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Thursday, March 29, 2012

Point of Departure, Delhi

John Schaut

I dedicate this last post from India en route back to the U.S., to John Schaut. I met John in Florida and wrote a little about him. He passed a number of days ago and I like to think I was able to share a little of this trip with him. I was looking forward to meeting him again, but events take other courses.


I picked up a couple of families!

Here is Dolma and he family (and a couple of wonderful friends, as well) from a day trip we took to Bir. I'll write more on that later. Enough to say that I've grown pretty fond of her and her family.


The Fam


And here are the Budan Nomads, as Lhawang put it! I will miss these guys terribly. We've spent a lot of time talking politics, religion, history, Tibet, the current issues and more. Thanks to Fleur for snapping this photo. Lordy, I'll miss her, too!

Budan nomads

Tabo, Phuntsok, Lhawang, your humble narrator, Rabgay - yo! Budan Represent!





Monday, March 26, 2012

In memoriam

Another immolation. This time in Delhi at the Jantar Mantar. Tell me, world, how many more?

Let us pray for the causes and conditions to ripen to bring peaceful resolution to the more than sixty years of pain and suffering that brought Jamphel Yeshi to engulf himself in flames.

Tibetan operaThe news came to me as I was filming the last opera at TIPA. It's difficult to watch this now without understanding that the reason I get to see a Tibetan folk opera outside of Tibet, of necessity, is the same as the cause for which this man and others have set themselves afire.

Truly let there be an end to this suffering and its cause. Let healing and its causes begin.

It's hard to imagine that there will be genuine happiness for Tibet and her people until these causes and conditions take root.

Another martyr. Another prayer.

26/3/2012, 3:26 pm

Thursday, March 15, 2012

A Week Later: 10 March

I missed the speeches and assembly at Namgyal Temple, but joined the crowd in a march. It occurred to me that this day is actually every day here and elsewhere for Tibetans all around the world. Admittedly, you won't hear Tibetan kids discussing the events that led up to the invasion, but that they're aware of not having a home of their own and living in someone else's country as basically the biggest party of house guests for the past fifty plus years is indisputable.

10/3 picture

Every Tibetan I know is profoundly grateful for India's hospitality, but there is an overarching underpinning of longing for a land of their own and the knowledge that self-determination was wrested from them by one of the most repressive regimes in history runs deep.

"Rangzen" means "freedom", "independence" and so forth, but the middle way alternative is quite a bit less than that. The solution developed by His Holiness struck many as pragmatic and reasonable, but the Chinese Communist Party is anything but reasonable and for the second time in late twentieth century history, the Tibetans have paid for naïveté in trusting the oligarchs of CCP. The middle way has come to be seen as a boondoggle at best, capitulation at worst and it remains to be seen whether the younger generation continues to pursue this policy after His Holiness has passed from this earthly realm or if there is renewed clamor for full independence.

Wall with posters

To be sure, most Tibetans will not speak negatively of His Holiness's policies or decisions, but there are more voices that are asking serious questions and looking for a truly free Tibet. Jamyang Norbu, Lhasang Tsering and others continue to voice their criticisms. The Tibetan Youth Congress is likewise a vital group that His Holiness once referred to as "my loyal opposition". And of course, Students for Free Tibet's slogan remains "Tibet will be free".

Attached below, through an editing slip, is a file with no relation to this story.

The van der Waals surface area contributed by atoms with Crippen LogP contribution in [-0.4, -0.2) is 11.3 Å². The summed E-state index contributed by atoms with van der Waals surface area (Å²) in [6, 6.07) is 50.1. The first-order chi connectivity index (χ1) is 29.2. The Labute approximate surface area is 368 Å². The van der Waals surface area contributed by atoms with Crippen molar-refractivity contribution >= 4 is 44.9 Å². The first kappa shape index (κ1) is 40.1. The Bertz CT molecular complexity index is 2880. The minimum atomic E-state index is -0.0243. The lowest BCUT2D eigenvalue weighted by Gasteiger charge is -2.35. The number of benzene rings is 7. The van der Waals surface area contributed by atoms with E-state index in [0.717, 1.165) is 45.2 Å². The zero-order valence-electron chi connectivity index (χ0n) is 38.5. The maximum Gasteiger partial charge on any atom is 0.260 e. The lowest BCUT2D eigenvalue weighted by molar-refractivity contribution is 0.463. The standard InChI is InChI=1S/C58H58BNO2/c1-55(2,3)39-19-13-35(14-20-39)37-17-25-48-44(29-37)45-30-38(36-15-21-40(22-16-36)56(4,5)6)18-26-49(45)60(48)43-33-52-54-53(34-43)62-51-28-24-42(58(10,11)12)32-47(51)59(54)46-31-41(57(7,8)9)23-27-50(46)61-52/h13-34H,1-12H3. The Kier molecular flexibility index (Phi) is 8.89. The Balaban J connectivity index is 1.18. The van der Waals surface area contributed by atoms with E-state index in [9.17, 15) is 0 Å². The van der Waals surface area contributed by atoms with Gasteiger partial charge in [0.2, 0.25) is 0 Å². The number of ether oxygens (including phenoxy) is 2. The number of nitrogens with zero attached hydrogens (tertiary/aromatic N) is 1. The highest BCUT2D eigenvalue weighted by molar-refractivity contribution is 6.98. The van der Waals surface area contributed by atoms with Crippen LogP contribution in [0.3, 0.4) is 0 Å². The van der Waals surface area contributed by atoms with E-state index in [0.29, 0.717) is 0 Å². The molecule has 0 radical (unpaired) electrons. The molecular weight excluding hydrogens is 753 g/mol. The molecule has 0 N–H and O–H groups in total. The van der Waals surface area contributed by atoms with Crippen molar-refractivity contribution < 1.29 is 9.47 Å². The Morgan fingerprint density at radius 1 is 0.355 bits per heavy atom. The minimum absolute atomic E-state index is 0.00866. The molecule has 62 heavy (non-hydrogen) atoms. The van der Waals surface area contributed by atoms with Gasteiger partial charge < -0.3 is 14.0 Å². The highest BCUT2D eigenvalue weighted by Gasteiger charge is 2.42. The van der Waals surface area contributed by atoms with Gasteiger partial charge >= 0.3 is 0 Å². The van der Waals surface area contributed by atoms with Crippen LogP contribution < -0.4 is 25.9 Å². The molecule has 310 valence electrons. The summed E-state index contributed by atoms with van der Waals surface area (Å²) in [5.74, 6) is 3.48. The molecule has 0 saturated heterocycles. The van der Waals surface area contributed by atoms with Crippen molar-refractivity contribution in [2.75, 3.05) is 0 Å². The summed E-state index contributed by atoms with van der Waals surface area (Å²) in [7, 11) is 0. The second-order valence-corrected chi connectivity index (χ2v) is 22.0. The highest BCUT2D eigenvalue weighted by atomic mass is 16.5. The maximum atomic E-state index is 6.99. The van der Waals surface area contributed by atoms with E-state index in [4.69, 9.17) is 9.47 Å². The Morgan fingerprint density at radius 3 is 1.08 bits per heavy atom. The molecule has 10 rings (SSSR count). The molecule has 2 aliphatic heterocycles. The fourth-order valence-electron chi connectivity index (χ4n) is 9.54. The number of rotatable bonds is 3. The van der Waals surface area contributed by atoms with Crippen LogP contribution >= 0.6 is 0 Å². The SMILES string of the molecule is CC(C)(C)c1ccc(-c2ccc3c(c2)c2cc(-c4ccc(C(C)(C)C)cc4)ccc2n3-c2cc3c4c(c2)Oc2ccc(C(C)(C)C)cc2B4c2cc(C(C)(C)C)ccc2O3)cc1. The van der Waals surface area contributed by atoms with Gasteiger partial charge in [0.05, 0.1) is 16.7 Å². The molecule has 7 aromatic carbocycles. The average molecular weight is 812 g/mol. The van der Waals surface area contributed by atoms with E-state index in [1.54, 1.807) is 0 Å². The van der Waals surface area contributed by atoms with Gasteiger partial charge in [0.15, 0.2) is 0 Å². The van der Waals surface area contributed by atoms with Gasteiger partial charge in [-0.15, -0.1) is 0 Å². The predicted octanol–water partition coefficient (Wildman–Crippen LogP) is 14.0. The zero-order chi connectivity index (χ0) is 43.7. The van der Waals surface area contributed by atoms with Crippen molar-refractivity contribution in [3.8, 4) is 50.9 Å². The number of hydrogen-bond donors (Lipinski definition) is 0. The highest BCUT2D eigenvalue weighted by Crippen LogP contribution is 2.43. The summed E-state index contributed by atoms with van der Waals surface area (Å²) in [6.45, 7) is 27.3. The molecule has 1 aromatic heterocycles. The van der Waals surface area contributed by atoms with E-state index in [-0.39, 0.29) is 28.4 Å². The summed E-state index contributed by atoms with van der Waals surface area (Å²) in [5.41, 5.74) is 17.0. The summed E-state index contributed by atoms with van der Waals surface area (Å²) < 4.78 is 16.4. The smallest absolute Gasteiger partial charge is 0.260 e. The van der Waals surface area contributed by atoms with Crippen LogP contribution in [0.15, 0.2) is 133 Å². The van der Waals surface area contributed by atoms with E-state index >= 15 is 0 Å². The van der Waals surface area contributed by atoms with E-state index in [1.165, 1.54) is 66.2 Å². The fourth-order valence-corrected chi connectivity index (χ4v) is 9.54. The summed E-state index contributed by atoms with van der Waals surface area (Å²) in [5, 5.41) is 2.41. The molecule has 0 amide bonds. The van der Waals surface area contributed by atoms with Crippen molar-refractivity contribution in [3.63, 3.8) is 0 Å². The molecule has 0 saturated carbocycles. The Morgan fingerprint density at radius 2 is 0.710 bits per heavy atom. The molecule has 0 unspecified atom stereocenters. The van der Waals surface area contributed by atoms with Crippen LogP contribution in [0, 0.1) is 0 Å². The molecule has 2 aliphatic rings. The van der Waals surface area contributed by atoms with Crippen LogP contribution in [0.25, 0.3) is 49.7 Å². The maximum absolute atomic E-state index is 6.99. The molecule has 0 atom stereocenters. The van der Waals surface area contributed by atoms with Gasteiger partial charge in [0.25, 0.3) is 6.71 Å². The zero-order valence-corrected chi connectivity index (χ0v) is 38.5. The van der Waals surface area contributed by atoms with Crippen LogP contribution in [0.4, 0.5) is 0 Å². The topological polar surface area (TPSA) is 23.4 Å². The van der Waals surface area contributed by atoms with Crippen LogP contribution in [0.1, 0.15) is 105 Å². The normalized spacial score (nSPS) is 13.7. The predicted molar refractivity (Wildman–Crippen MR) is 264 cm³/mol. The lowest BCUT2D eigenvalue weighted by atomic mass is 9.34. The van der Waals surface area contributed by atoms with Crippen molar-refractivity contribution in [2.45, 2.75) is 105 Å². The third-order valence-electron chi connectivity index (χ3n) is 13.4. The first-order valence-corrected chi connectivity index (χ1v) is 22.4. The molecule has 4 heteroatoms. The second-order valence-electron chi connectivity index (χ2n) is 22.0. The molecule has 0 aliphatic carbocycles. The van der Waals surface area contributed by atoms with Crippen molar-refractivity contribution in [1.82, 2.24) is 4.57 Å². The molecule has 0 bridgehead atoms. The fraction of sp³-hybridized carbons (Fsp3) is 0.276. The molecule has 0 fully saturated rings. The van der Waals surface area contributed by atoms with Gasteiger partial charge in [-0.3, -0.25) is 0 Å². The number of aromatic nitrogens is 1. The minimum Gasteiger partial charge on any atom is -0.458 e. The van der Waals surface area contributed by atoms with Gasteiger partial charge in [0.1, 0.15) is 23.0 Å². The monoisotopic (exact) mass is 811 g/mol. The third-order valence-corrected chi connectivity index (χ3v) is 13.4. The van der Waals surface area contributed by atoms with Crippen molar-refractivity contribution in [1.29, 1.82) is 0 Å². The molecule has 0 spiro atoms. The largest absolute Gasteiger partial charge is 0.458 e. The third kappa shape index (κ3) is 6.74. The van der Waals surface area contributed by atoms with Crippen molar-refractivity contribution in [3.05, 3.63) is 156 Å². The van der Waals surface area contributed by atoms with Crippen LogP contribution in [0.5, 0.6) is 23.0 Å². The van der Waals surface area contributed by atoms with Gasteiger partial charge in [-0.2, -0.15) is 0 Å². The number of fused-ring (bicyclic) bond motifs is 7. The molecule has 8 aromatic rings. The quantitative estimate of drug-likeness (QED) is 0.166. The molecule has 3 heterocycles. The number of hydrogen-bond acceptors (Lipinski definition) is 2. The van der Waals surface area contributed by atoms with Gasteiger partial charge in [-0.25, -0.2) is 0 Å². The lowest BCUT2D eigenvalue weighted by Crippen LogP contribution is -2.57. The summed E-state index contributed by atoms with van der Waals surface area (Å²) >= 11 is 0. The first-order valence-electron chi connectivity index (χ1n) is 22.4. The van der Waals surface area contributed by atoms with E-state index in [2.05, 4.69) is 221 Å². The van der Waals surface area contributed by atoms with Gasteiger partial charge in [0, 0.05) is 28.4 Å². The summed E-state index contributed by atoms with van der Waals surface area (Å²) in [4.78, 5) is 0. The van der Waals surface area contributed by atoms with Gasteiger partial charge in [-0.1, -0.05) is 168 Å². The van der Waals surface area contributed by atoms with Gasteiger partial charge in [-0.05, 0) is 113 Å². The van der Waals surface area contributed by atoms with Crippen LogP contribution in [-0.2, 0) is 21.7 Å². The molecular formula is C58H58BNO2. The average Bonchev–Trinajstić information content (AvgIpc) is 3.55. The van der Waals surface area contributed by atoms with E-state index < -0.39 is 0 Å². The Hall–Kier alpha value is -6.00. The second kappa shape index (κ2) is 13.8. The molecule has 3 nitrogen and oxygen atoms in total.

I've written about this here before, and some would say more stridently or emphatically perhaps, but I'm thinking that today its enough to reflect quietly on what the occupation of more than half a century means to the people who are drive to flight or self-immolation. With each passing year, the vigils and protests grow more solemn and days that were traditionally days of celebration turn to periods of mourning.

I've heard the refrain "there are so many other problems in the world" as an answer to why people tend to support other causes, but I continue to be passionate about this because it stands as one of the most, if not the most egregious example of global apathy in the face of an invasion and subsequent occupation (and cowardice; the Chinese leadership routinely tells the rest of the world to fuck off butt out, but no one plays similar hardball with them) but also, perhaps the ramifications of that invasion opened the door for further displays of similar invasion-occupations (not the least of which might be the U.S. invasions of Vietnam, Iraq, and Afghanistan as the three that come most readily to mind; substitute "liberation of the Han minorities" with "bringing them democracy" and the flavor isn't so different). In any event, if the Chinese can invade and occupy another nation, why can't anyone else?

The issue of Tibet is striking in its repercussions. It also shows what happens when the invader really doesn't care what anyone else thinks. It's arguable that if the Nixon, Bush and now, Obama administrations were more ruthless, the aforementioned invasions would have resulted in new U.S. territories. Well, obviously, we're not done with Afghanistan wonders if there isn't a cadre in D.C. that asks on a regular basis how China does it.

To be sure, given how much our mainstream press is muzzled by corporate interests, dissent routinely stifled by police action and the administration's crack-down on whistlblowers, the only thing that's missing are gulags/lao gai. Oh, wait, we have more individuals per capita in prison than anyone...including, um, we, the People's Republic of China! Cool! But fortunately, there is an alternative press, there are people willing to voice dissent and face imprisonment and if we think that's tough to do in the U.S., how much more so is it in Tibet. Essentially, supporting Tibet is standing tall with others who refuse to knuckle under and want to speak truth to power. If you live in an area that doesn't have a Tibetan population, throw some love to the organizations I've mentioned before.